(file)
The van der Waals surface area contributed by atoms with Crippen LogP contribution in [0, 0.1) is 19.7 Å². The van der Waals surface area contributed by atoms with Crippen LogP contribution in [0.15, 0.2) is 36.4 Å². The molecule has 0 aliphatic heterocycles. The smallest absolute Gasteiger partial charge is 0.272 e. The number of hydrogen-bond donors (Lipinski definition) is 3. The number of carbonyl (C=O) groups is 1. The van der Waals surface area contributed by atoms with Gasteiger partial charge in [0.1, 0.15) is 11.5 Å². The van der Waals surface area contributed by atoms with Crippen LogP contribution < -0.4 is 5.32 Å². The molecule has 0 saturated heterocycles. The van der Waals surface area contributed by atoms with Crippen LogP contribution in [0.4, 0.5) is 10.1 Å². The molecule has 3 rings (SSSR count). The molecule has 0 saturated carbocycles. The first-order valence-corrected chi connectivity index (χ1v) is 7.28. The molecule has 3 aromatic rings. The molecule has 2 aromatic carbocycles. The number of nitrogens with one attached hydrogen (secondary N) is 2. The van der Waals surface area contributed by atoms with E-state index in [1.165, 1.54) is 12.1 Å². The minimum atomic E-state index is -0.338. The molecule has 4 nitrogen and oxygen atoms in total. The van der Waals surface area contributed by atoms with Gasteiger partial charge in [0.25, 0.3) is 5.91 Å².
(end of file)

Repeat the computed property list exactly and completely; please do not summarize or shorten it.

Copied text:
The van der Waals surface area contributed by atoms with Crippen LogP contribution in [0, 0.1) is 19.7 Å². The van der Waals surface area contributed by atoms with Crippen LogP contribution in [0.15, 0.2) is 36.4 Å². The molecule has 0 aliphatic heterocycles. The smallest absolute Gasteiger partial charge is 0.272 e. The number of hydrogen-bond donors (Lipinski definition) is 3. The number of carbonyl (C=O) groups is 1. The van der Waals surface area contributed by atoms with Gasteiger partial charge in [0.1, 0.15) is 11.5 Å². The van der Waals surface area contributed by atoms with Crippen LogP contribution < -0.4 is 5.32 Å². The molecule has 0 saturated heterocycles. The van der Waals surface area contributed by atoms with Crippen LogP contribution in [0.4, 0.5) is 10.1 Å². The molecule has 3 rings (SSSR count). The molecule has 0 saturated carbocycles. The first-order valence-corrected chi connectivity index (χ1v) is 7.28. The molecule has 3 aromatic rings. The molecule has 2 aromatic carbocycles. The number of nitrogens with one attached hydrogen (secondary N) is 2. The van der Waals surface area contributed by atoms with E-state index in [1.165, 1.54) is 12.1 Å². The minimum atomic E-state index is -0.338. The molecule has 4 nitrogen and oxygen atoms in total. The van der Waals surface area contributed by atoms with Gasteiger partial charge in [0.25, 0.3) is 5.91 Å².